Probably the best fuel saving technique you can use is to not over rev from a stationary start. Set yourself a ‘rev limit’ by seeing what revs you use in top gear at your comfortable highway cruising speed. In the Qashqai 1.5 dCi, 110 km/h in sixth gear saw the engine ticking over at around 2 500 r/min – that was my limit in moving through the gears from a stop.

Nissan Qashqai 1.5 Acenta dCi

It’s also worth mentioning that during my resulting 4.6 L/100km economy run, I wasn’t ambling along at 40 km/h on the N1, but rather stuck to 60 km/h in a 60 zone and 110 km/h in a 120 zone; reasonable driving practice for anyone. For all the fuel saving technologies manufacturers are working on these days, they can always be supplemented by thoughtful and sensible driving. So as a matter of interest, why not zero your odometer and let us know how far you manage to travel on your next tank of fuel.

Let’s not forget the star of the show though, the Nissan Qashqai 1.5 dCi. Even with the small, frugal heart and the rather basic Acenta specification, it is still quite simply one of the most user-friendly, practical, comfortable and reliable crossovers you could lay your hands on. I’m talking utterly perfect for the everyday family run around (dogs, babies, shopping) and above that, a car you could be proud to park in your drive way.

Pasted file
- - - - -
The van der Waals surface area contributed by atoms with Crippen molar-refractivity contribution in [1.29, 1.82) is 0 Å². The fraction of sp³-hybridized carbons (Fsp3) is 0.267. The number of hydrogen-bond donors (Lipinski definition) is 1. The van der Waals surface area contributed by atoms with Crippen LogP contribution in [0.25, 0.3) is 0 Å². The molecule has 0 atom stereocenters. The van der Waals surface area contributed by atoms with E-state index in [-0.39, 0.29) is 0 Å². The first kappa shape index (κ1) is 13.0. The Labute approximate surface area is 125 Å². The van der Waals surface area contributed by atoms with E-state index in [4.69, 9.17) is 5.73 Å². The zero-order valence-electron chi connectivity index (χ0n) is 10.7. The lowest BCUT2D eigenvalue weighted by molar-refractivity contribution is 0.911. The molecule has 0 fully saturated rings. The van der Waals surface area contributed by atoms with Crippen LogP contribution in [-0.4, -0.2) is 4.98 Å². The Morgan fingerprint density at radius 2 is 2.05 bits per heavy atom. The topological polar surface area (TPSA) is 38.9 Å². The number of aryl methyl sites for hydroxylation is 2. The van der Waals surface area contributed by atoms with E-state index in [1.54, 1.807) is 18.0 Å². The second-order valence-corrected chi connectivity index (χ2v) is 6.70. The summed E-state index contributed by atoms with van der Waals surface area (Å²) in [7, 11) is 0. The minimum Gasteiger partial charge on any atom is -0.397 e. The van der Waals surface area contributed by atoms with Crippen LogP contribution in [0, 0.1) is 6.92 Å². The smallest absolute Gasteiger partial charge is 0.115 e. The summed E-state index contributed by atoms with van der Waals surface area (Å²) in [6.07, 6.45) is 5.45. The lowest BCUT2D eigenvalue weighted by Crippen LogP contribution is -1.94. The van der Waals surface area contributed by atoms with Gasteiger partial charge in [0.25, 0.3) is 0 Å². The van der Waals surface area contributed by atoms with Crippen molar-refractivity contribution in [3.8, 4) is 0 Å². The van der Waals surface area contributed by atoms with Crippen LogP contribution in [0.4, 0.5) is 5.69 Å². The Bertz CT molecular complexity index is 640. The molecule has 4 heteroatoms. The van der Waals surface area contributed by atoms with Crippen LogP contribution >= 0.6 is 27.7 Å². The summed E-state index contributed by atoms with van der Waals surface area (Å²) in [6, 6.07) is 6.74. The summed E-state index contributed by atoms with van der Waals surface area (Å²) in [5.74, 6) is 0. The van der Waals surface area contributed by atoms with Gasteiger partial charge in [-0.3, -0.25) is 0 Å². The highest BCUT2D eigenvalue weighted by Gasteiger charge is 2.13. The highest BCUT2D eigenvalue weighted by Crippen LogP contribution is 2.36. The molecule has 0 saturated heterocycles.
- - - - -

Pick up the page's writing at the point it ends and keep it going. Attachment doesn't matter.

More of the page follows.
Nissan Qashqai 1.5 Acenta dCi

I like to think of it as the Volkswagen Golf of crossovers. It’s a no questions asked car. It is good anywhere and everywhere and everyone knows it. Perhaps because it’s so good, Nissan aren’t shy to let the price climb up a bit to R280 590. For a 1.5 dCi? Think of the economy though and it is still is a whole heap of very capable car for the money.

What we like…

  • Beautiful economy when the price at the pumps keeps climbing.
  • The solidity of the Qashqai. It’s like a good car from the right side of town.

What we would like…

  • The Acenta to have a little more specification included as standard.
  • A few thousand rands cash back, but it’s fine, we’ll soon save that with good economy.
Quick Facts
Base Price R280 590
Warranty 3 year / 100 000 km
Engine Capacity 1 461 cm³
No. Of Cylinders 4-cylinders, in-line
Aspiration Turbo Diesel
Power 78 kW @ 4 000 r/min
Torque 240 Nm @ 2 000 r/min
Transmission 6-speed Manual
Drive type Front-Wheel Drive
Acceleration Not Available
Top Speed 177 km/h (claimed)
Fuel Consumption 5.1 L/100km (claimed combined)
CO2 Emissions 135 g/km



Carri-Anne Jane

About Carri-Anne Jane

Carri-Anne Jane is a princess first and foremost, but a self-confessed petrolhead a very close second. Her shopping list goes something like: Laboutien high-heels; pretty and over priced handbags; and fancy cars, like the Bentley Continental GT. Don't be fooled though, Carri-Anne knows her stuff, as she's been taken under the wing of the SA Car Fan team and thus can distinguish the rumble of an IS-F's V8 versus the vicious tone of a C63 AMG's when firing up on an frosty morning. Follow Carri-Anne on Twitter.